Government reform groups are split over whether an amendment on the November ballot to change the way legislative district lines are drawn is an improvement, or will only make gerrymandering worse.
On November 4, voters in New York will decide whether they want to amend the state’s constitution to change the way Senate and Assembly lines are drawn.
Currently, the majority parties in each house draw the lines to help their members remain in power, in what critics say is blatant gerrymandering of districts that have earned the nick names like the ink blot district, the Long Island crocodile and the Buffalo bender.
Dick Dadey, with Citizens Union, says the amendment helps to end that.
“Given the horrible practice that we have right now of self interested legislators drawing their own lines, this amendment is a huge improvement,” Dadey said.
The amendment would create a new commission to draw the lines. Each of the four majority and minority party legislative leaders get to pick two members of the commission, for a total of eight. Two others would then be then chosen by the appointed commissioners. The two extra members cannot be affiliated with either the Democratic or Republican parties. The commission would have to stick some established principles of fairness when drawing the districts. The State Board of Elections recently approved the specific ballot language that voters will see, and added the characterization of the commission as “independent” Dadey says it will “remove the partisan scheming”.
Dadey’s group is teaming up with the League of Women Voters this fall to urge a yes vote on the ballot item.
But two other major reform groups, Common Cause and the New York Public Interest Research Group, believe the commission would not be independent and that the change would only enshrine political gerrymandering into the state’s constitution.
NYPIRG’s Blair Horner says the commission can’t be truly independent because legislative leaders still get to choose 80% of the commissioners. And he says the amendment gives the legislature an out, if it doesn’t like the new district lines that the commission draws. If the Senate and Assembly twice vote to reject the new lines, then the legislature would regain the power to redraw the lines.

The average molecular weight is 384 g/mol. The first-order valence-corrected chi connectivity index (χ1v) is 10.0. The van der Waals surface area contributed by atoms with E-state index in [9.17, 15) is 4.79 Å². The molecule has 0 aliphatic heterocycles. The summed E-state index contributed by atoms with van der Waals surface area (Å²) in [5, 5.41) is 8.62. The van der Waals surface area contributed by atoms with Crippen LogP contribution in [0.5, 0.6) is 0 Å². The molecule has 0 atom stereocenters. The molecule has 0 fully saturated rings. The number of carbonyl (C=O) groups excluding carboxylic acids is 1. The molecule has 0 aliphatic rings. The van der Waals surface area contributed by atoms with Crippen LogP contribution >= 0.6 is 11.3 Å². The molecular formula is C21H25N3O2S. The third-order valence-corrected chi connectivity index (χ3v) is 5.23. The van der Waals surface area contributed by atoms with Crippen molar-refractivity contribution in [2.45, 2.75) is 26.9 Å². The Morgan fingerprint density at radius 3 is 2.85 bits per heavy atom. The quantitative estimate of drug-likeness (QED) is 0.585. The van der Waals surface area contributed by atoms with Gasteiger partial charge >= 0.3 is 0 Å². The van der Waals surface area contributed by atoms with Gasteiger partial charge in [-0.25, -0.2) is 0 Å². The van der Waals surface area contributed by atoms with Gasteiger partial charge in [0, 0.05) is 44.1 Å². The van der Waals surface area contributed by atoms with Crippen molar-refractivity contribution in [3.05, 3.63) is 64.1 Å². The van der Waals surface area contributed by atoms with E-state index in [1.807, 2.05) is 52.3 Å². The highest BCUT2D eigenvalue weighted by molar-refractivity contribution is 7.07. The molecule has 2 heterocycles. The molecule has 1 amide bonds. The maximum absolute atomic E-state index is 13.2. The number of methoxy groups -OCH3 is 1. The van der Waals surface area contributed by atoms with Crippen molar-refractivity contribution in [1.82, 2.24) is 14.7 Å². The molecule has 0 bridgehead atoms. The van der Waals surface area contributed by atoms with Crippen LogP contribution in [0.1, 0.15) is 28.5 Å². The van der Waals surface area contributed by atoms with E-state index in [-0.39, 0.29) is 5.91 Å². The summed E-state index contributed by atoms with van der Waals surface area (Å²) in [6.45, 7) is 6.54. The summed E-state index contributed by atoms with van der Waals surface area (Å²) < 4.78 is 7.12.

“Is this independent panel?” Horner asked. “We argue no. They’re puppets and the legislature is still the puppeteer.”
Dadey, with Citizens Union, calls that argument a “red herring”. He says even if that scenario occurred and the legislature did reject the commission’s plans twice and ultimately draw its own lines, legislative leaders would still have to follow the new fairness principles that would not permit any favors for incumbents or political parties, and would protect what’s known as communities of interest.
Horner, with NYPIRG says similar protections already exist in the current constitutional language, but are routinely ignored. And he says, the changes would not allow for a complete redrawing of the lines, to correct some of the most oddly gerrymandered districts. The commission could not change an existing district’s make up by more than 2%.
“By advancing this proposal, it’s a way to take the wind out of the sails of reformers,” Horner said.
Dadey says that the redistricting ballot amendment is a compromise. He says you can’t completely scrub politics out of the equation.
“Citizens Union never lets the perfect be the enemy of the good,” Dadey said. “We see reform as an incremental process. You can’t get everything you always want all at once.”
Dadey believes the change to the state’s constitution could also give reformers new legal ammunition, if the legislature did try to return to its old habits and draw lines to benefit the majority political party in each house. He says the state of Florida in 2010 passed similar legislation to New York’s proposed constitutional changes. When it appeared that the new congressional lines were still gerrymandered, the Florida League of Women Voters and others took the matter to court. A judge agreed that the lines were not drawn fairly, and Florida lawmakers have been scrambling to redo them ever since.